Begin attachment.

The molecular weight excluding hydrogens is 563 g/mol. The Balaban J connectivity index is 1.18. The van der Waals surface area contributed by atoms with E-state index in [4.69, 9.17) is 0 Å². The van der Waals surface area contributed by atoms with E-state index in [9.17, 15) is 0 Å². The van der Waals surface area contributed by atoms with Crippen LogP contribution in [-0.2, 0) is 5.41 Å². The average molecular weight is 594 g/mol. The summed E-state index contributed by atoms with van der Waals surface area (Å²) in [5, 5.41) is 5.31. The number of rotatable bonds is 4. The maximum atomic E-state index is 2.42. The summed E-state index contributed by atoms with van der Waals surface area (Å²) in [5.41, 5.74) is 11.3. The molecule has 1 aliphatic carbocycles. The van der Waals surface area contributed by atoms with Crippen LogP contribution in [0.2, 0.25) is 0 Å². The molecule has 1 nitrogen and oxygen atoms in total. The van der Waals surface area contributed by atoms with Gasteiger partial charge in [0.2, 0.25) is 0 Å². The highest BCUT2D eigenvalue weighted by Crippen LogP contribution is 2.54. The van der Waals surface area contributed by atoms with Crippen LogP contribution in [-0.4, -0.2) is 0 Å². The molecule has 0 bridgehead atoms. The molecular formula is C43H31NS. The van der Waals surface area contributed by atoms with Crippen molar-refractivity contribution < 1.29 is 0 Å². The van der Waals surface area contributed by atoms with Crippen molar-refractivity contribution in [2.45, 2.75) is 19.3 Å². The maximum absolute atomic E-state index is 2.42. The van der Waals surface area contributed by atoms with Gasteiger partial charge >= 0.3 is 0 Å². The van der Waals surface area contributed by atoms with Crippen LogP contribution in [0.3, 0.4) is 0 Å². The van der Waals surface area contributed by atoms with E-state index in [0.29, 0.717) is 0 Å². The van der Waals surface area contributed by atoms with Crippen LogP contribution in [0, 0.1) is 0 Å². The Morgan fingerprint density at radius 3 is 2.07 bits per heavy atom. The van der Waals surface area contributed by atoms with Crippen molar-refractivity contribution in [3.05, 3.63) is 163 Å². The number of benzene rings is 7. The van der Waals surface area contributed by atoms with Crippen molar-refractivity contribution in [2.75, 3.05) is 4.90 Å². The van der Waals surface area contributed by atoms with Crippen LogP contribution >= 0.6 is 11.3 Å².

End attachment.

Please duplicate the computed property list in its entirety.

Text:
The molecular weight excluding hydrogens is 563 g/mol. The Balaban J connectivity index is 1.18. The van der Waals surface area contributed by atoms with E-state index in [4.69, 9.17) is 0 Å². The van der Waals surface area contributed by atoms with E-state index in [9.17, 15) is 0 Å². The van der Waals surface area contributed by atoms with Crippen LogP contribution in [-0.2, 0) is 5.41 Å². The average molecular weight is 594 g/mol. The summed E-state index contributed by atoms with van der Waals surface area (Å²) in [5, 5.41) is 5.31. The number of rotatable bonds is 4. The maximum atomic E-state index is 2.42. The summed E-state index contributed by atoms with van der Waals surface area (Å²) in [5.41, 5.74) is 11.3. The molecule has 1 aliphatic carbocycles. The van der Waals surface area contributed by atoms with Crippen LogP contribution in [0.2, 0.25) is 0 Å². The molecule has 1 nitrogen and oxygen atoms in total. The van der Waals surface area contributed by atoms with Gasteiger partial charge in [0.2, 0.25) is 0 Å². The highest BCUT2D eigenvalue weighted by Crippen LogP contribution is 2.54. The van der Waals surface area contributed by atoms with Crippen LogP contribution in [-0.4, -0.2) is 0 Å². The molecule has 0 bridgehead atoms. The molecular formula is C43H31NS. The van der Waals surface area contributed by atoms with Crippen molar-refractivity contribution < 1.29 is 0 Å². The van der Waals surface area contributed by atoms with Crippen molar-refractivity contribution in [2.45, 2.75) is 19.3 Å². The maximum absolute atomic E-state index is 2.42. The van der Waals surface area contributed by atoms with Gasteiger partial charge >= 0.3 is 0 Å². The van der Waals surface area contributed by atoms with Crippen LogP contribution in [0.3, 0.4) is 0 Å². The van der Waals surface area contributed by atoms with E-state index in [0.29, 0.717) is 0 Å². The van der Waals surface area contributed by atoms with Crippen LogP contribution in [0, 0.1) is 0 Å². The Morgan fingerprint density at radius 3 is 2.07 bits per heavy atom. The van der Waals surface area contributed by atoms with Crippen molar-refractivity contribution in [3.05, 3.63) is 163 Å². The number of benzene rings is 7. The van der Waals surface area contributed by atoms with Crippen molar-refractivity contribution in [2.75, 3.05) is 4.90 Å². The van der Waals surface area contributed by atoms with Crippen LogP contribution >= 0.6 is 11.3 Å².